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Australia: Students and young people speak out on war, COVID and rising poverty

Socialist Equality Party (SEP) activists addressed students and young people this week in New South Wales (NSW), Victoria and Queensland, where the party is fielding candidates for the Federal Senate.

Thaoa Vietnamese psychology student at Western Sydney University spoke to Max Boddy, one of the party’s two Senate candidates for NSW.

Thao with SEP Senate candidate Max Boddy at Western Sydney University

“I currently live with my husband in a house that has shared bedrooms. We only live in one room in the whole house and our rent is $300 a week. It’s very expensive. I work occasionally, so my Salary is not fixed, but since I get a slightly higher salary, I don’t get many calls and barely get 20 hours of work per week.

“My husband works full time, 40 hours a week, and his salary is only $600 a week. The two of us bring in $900 a week. There is $300 for rent and between $250 and $300 for food because the prices have gone up. With fuel, we were spending $100 max per week for the two of us in the car. That doubled and is now $200.

“Sometimes I’d rather stay home than go to work because it’s more expensive to drive there. We don’t eat in restaurants and I skip meals, breakfast and sometimes lunch too. It’s very expensive to eat in college because they’re all private companies, so I just bring cookies to eat, which aren’t nutritious or fulfilling, but just so I can get through the day,” he said. she declared.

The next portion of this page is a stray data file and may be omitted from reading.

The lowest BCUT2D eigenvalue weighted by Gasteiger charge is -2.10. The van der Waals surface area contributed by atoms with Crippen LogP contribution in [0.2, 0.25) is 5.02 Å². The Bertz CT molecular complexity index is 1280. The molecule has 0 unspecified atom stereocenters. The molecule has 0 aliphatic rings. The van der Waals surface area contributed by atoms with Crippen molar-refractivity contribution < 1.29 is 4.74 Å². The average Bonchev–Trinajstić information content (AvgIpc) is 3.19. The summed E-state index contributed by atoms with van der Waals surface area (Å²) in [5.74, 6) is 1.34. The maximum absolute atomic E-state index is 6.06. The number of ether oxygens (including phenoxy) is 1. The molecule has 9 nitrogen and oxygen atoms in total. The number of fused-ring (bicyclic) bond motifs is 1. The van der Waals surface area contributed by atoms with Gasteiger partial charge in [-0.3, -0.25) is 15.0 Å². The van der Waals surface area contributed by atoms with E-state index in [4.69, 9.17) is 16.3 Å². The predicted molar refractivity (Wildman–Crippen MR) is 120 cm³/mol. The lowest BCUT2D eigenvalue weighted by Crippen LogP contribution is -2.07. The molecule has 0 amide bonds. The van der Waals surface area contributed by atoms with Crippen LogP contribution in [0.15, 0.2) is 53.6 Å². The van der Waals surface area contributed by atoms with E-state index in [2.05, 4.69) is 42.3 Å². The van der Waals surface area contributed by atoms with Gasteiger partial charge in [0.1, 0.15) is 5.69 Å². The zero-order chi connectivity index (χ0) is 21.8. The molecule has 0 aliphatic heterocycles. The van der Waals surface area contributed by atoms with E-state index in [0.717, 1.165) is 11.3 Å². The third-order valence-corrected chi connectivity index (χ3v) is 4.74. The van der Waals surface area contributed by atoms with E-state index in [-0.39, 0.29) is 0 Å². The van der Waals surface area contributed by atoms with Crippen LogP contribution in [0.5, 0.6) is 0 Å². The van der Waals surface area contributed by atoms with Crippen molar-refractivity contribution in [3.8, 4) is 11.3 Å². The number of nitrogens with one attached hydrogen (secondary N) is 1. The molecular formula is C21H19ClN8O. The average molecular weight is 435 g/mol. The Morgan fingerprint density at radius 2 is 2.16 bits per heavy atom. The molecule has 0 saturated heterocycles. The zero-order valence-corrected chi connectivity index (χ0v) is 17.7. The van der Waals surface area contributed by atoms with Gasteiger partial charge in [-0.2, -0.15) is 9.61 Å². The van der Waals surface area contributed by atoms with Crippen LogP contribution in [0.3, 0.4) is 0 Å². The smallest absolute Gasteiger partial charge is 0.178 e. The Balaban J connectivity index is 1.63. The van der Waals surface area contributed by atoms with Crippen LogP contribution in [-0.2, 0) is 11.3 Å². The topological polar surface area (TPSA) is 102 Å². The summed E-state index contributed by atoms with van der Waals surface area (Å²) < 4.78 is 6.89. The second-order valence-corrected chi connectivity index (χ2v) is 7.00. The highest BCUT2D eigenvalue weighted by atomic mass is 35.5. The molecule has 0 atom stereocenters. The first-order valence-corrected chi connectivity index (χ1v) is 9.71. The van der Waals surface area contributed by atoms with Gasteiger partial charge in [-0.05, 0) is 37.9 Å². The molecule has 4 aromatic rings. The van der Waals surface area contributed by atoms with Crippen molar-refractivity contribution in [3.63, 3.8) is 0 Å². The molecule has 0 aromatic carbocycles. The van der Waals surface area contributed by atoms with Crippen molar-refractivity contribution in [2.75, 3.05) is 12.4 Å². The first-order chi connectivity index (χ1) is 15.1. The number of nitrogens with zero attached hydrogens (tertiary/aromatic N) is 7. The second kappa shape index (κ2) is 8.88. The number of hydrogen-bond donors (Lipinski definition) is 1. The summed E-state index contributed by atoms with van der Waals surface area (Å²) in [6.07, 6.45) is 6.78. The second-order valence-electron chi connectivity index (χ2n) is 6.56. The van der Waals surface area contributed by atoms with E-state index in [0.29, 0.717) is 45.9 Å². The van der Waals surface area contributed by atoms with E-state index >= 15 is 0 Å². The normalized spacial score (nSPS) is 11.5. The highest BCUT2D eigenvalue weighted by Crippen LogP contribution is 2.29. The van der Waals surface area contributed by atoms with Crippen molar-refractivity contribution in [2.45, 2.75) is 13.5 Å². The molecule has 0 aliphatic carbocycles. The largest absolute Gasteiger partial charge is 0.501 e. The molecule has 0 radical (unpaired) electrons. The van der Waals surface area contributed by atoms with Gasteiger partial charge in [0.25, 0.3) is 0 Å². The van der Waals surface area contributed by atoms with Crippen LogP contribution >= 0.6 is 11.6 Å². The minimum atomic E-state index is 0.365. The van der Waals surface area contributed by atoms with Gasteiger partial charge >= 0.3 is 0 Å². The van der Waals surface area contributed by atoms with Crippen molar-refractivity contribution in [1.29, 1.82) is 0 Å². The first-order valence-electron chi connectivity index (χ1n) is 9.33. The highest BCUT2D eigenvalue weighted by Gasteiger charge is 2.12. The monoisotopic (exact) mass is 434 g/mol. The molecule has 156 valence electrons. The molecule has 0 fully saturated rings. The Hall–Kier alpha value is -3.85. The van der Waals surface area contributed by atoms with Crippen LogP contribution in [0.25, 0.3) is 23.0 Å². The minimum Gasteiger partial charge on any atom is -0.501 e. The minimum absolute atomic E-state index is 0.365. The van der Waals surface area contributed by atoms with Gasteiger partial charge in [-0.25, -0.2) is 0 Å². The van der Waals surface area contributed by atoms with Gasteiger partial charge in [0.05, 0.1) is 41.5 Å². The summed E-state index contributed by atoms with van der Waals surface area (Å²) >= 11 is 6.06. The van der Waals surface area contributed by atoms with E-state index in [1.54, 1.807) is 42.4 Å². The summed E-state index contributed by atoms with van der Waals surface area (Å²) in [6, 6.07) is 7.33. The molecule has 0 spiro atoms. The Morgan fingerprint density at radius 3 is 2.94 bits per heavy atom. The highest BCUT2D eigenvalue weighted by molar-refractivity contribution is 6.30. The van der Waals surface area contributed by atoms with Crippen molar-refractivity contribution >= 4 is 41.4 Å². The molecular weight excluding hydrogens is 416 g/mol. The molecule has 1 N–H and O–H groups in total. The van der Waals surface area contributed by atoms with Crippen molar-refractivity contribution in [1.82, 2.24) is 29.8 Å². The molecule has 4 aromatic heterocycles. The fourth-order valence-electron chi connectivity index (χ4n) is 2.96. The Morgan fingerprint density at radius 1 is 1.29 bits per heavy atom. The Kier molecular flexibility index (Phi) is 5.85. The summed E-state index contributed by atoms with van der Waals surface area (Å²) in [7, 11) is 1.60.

“The stress of having to earn money to pay rent, gas and tuition is impacting my studies. I am an Australian permanent resident which means I am not eligible for HECS loans, so I pay about $4,000 per semester. It’s miserable.

“The cost of living is rising because of the war and COVID. COVID has had an impact on workers. Many people have had to stay at home and those who are close or casual contacts have to self-isolate. But since governments have opened up, it’s only gotten worse, which I don’t understand,” she said.

Boddy explained the SEP’s global campaign for coordinated international action to eliminate COVID-19. Thao agreed and added, “It would have a very positive impact. If I understand correctly, the people who are part of the upper class are doing very well and are not suffering the losses that we are suffering. My family was lucky not to suffer any deaths, but we are struggling financially.

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